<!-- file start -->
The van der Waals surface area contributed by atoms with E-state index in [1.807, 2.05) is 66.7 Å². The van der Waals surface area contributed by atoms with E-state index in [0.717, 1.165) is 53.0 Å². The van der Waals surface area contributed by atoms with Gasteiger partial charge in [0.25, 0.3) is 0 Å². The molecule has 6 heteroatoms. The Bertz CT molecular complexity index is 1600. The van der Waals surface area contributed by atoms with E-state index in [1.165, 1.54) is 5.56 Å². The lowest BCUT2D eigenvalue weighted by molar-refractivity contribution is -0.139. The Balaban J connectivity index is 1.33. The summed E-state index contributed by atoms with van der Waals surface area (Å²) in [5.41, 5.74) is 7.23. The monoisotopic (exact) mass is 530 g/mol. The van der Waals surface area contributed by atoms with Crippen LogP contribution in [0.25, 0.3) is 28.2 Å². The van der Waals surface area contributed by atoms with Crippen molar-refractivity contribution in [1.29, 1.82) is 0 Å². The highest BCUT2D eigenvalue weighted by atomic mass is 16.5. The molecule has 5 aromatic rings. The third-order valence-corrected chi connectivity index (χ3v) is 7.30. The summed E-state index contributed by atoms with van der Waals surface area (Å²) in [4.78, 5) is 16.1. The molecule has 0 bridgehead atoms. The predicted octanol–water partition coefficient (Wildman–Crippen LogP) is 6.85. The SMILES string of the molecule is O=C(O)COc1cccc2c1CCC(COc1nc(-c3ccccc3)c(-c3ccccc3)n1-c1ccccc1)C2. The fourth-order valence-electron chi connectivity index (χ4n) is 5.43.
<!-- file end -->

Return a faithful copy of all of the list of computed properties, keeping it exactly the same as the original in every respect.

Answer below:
The van der Waals surface area contributed by atoms with E-state index in [1.807, 2.05) is 66.7 Å². The van der Waals surface area contributed by atoms with E-state index in [0.717, 1.165) is 53.0 Å². The van der Waals surface area contributed by atoms with Gasteiger partial charge in [0.25, 0.3) is 0 Å². The molecule has 6 heteroatoms. The Bertz CT molecular complexity index is 1600. The van der Waals surface area contributed by atoms with E-state index in [1.165, 1.54) is 5.56 Å². The lowest BCUT2D eigenvalue weighted by molar-refractivity contribution is -0.139. The Balaban J connectivity index is 1.33. The summed E-state index contributed by atoms with van der Waals surface area (Å²) in [5.41, 5.74) is 7.23. The monoisotopic (exact) mass is 530 g/mol. The van der Waals surface area contributed by atoms with Crippen LogP contribution in [0.25, 0.3) is 28.2 Å². The van der Waals surface area contributed by atoms with Crippen molar-refractivity contribution in [1.29, 1.82) is 0 Å². The highest BCUT2D eigenvalue weighted by atomic mass is 16.5. The molecule has 5 aromatic rings. The third-order valence-corrected chi connectivity index (χ3v) is 7.30. The summed E-state index contributed by atoms with van der Waals surface area (Å²) in [4.78, 5) is 16.1. The molecule has 0 bridgehead atoms. The predicted octanol–water partition coefficient (Wildman–Crippen LogP) is 6.85. The SMILES string of the molecule is O=C(O)COc1cccc2c1CCC(COc1nc(-c3ccccc3)c(-c3ccccc3)n1-c1ccccc1)C2. The fourth-order valence-electron chi connectivity index (χ4n) is 5.43.